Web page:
Jonny Rowell is one of the originals for me. Ever since I have been interested in the subject of English players abroad, the midfielder from Newcastle has been plying his trade overseas so it was great to finally get in contact with him last month.
Now 30, Rowell has spent a third of his life playing and living on the continent, although he admits he never expected to stay more than a season or two.
The midfielder spent his formative years at the academy of his local club, Newcastle United. At the age of 16, he left the Magpies, joining fellow north-east club Hartlepool United in January 2006.
Two years later, Rowell signed his first professional deal with the club and in the following season, he made his senior debut, playing the final 25 minutes in a Football League Trophy match against a Leicester City side which included Andy King, Lloyd Dyer and Paul Dickov.
He would finish the 2008/09 season, his first in senior football, with seven appearances, including three starts in the league as Hartlepool avoided relegation from League One.
The following season, was strikingly similar to his first. He would again go on to make seven appearances in all competitions as the Pools narrowly avoided relegation, this time on goal difference.
With his game time limited, the midfielder took the bold decision to head abroad, joining third-tier side Olympic Charleroi. It proved to be the perfect move for the midfielder as he gained the first team opportunities he craved. He made 27 appearances in the league, scoring four times as Charleroi finished the season 8th. On a personal level, Rowell was a revelation and his performances made teams from higher in the pyramid take notice.
One team who would take particular notice were Waasland-Beveren who would give the former Hartlepool man a chance in the second-tier – and it wouldn’t be too long until he got his first taste of top-flight football. Rowell, playing alongside former Everton striker Tomasz Radzinski, would made 18 appearances as his side won promotion via the play-offs to secure their place among the big boys of Belgian football.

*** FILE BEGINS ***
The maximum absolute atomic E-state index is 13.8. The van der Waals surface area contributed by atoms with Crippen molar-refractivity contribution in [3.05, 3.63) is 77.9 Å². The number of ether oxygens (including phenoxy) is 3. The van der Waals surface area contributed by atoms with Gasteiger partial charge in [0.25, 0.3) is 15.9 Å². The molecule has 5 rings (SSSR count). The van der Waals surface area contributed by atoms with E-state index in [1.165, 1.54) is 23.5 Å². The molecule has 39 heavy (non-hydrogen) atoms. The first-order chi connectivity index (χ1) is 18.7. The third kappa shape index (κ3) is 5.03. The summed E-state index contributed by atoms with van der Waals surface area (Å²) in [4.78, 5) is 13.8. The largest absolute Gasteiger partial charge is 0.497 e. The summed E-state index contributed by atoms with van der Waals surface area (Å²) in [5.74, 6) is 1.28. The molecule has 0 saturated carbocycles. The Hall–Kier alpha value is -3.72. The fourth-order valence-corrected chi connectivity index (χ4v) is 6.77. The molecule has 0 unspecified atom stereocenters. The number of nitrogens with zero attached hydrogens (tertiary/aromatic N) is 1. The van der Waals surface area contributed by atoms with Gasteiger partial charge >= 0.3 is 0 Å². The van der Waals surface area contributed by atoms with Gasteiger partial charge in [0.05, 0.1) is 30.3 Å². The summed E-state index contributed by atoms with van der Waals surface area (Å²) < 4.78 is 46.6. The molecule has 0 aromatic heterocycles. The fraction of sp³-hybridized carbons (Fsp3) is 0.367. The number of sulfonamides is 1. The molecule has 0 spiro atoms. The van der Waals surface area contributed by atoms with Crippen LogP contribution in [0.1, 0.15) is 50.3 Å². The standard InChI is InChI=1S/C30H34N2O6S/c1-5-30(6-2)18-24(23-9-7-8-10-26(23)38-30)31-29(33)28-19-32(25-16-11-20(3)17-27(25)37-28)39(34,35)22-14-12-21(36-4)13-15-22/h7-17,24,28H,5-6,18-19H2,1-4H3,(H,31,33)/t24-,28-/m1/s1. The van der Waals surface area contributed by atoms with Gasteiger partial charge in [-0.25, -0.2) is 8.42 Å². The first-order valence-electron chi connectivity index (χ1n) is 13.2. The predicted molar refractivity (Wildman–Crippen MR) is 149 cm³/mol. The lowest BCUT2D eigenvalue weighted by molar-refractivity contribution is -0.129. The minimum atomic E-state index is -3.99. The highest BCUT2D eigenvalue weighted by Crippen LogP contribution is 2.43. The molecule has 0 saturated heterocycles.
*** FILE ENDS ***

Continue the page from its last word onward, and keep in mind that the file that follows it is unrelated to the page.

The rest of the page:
The promotion would lead to a golden period in the Geordie’s career as he went on to spend three more seasons with the side in the top-flight playing against the likes of Anderlecht, Standard Liege and Gent. He was an important presence for his side, becoming a driving force from his spot in front of the back four, equally adept at neat short passing and long-range finds.
However, what would follow his golden period was arguably his most disappointing spell. Having impressed for Waasland, Rowell declined the option to stay with the club with the hope of securing a new deal elsewhere but instead, missed out on a season of football as deals fell through and promises were broken.
He returned for the 2016/17 season, this time playing in Holland in the second-tier for FC Eindhoven. The past three seasons the midfielder has been back in his adopted home of Belgium and now plays for Dender where he has been a regular for the past two years.
I caught up for the former Hartlepool United man to see how life has treated him abroad, what the differences are between Belgium and Holland and whether he still keeps an eye on his old team.
English Players Abroad: Your move to Belgium came nearly 10 years ago now, did you ever expect to be playing abroad for this long? Does Belgium feel like your home now?
Jonny Rowell: There is no way I imagined staying in Belgium this long. I thought it would be a season or maybe two at most, just to gain a bit experience and game time. After one year I did want to return to England but just had no opportunities and that’s the summer I signed for Waasland Beveren. That season we gained promotion to the top league and I signed a long-term contract with the club as it was a great opportunity to play at a decent level. Towards the end of my contract, I did want to move back to England again or to another country, and in the end I went to play in Holland which turned out to be a bad move.
I am married now and do own a house in Belgium which is now the main reason why I stayed here, if it wasn’t for that I think I might have moved back a few years ago. Still Belgium does not feel like home even though I’ve been here a third of my life. I’m very comfortable here and have a wife and son here but still I miss England. We do plan on moving to England in the coming years and will just depend on how I can transition from playing football into moving into a new profession when I finish playing.
EPA: You’ve played in the top three tiers of Belgian football, where would you say you’ve felt most comfortable?